American politicians aren't the only ones doing handbrake turns - in Bristol, two of the city's more progressive transport policies appear to be under threat from the new mayor, while the council withdraws plans for a cycle route through a park over fears of speeding cyclists. In London the speed of implementation of the Superhighway programme is likely to be scaled back as the UKIP transport lead continues to claim that the programme is causing congestion (as an aside, in a Andrew Gilligan and the Invisible Visible Man battling it out largely over statistics - whereas our real opponents are resorting to increasingly bizarre claims about what is causing congestion). Of course u-turns can go both ways - in Portland, after what felt like a lot of stalling, a deadly gap in a bike lane will be closed (only going one way, mind) while in Ottawa the Incidental Cyclist is blindsided by plans that are so much better than she ever expected - we can only hope that Dashed Lines' wish that cycling policy will get back on track in Scotland will be similarly successful.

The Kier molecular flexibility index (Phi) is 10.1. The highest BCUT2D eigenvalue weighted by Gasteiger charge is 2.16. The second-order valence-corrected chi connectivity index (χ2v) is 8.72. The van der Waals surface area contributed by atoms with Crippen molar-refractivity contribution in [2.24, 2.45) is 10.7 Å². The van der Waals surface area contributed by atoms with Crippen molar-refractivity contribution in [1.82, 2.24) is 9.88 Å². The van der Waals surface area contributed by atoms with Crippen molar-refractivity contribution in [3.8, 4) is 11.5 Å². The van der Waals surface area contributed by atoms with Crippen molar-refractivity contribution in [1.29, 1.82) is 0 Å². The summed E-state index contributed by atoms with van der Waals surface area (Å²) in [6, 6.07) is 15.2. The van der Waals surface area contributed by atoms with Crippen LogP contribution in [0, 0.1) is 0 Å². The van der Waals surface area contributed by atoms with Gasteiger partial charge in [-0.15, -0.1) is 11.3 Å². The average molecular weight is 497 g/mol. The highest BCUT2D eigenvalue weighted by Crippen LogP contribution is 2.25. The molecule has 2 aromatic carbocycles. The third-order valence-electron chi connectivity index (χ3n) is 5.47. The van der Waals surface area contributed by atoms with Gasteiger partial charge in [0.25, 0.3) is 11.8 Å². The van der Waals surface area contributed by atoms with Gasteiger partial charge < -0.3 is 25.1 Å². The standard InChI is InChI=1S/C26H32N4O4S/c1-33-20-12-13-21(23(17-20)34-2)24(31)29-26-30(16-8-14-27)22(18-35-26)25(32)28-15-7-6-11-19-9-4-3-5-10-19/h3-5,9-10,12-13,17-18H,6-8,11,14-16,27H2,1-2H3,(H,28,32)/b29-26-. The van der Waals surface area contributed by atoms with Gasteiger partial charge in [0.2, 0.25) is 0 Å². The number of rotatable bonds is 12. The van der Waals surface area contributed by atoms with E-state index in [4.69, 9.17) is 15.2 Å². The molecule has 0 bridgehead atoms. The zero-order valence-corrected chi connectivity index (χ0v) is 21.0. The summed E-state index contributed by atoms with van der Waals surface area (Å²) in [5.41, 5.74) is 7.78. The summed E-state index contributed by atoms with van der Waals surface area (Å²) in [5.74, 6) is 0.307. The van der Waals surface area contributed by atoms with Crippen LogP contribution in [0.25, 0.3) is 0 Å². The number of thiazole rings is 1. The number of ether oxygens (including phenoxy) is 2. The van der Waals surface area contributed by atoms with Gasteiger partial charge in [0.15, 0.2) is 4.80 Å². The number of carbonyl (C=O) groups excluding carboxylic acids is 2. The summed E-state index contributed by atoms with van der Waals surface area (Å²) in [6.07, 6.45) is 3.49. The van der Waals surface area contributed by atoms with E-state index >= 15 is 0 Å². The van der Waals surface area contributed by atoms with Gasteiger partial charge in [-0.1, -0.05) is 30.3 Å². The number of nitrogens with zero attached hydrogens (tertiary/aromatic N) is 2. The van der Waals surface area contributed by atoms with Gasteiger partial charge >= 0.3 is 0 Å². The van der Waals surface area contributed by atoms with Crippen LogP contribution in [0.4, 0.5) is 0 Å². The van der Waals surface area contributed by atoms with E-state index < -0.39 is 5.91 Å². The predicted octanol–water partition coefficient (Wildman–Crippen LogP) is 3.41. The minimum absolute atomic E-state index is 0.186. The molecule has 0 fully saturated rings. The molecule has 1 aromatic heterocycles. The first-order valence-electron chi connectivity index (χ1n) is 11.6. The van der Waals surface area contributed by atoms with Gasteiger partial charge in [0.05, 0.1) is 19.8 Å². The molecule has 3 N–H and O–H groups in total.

Of course, it's hard for politicians to be brave when lobby groups like cabs are busy blocking junctions to protest changes - although the City of London is so far standing firm. Dublin invites a speaker to its seminar on trucks and safety who thinks cyclists should stop 'playing the victim'. In San Diego, a report into making an unsafe road fit for walking and cycling gets watered down because parking trumps everything - perhaps because Americans still see bikes as toys and apparently always have as the bus boycotts in the 50s and 60s show (now, of course, they're also socialist propaganda) - no wonder we'll only get bike lanes in the bye and bye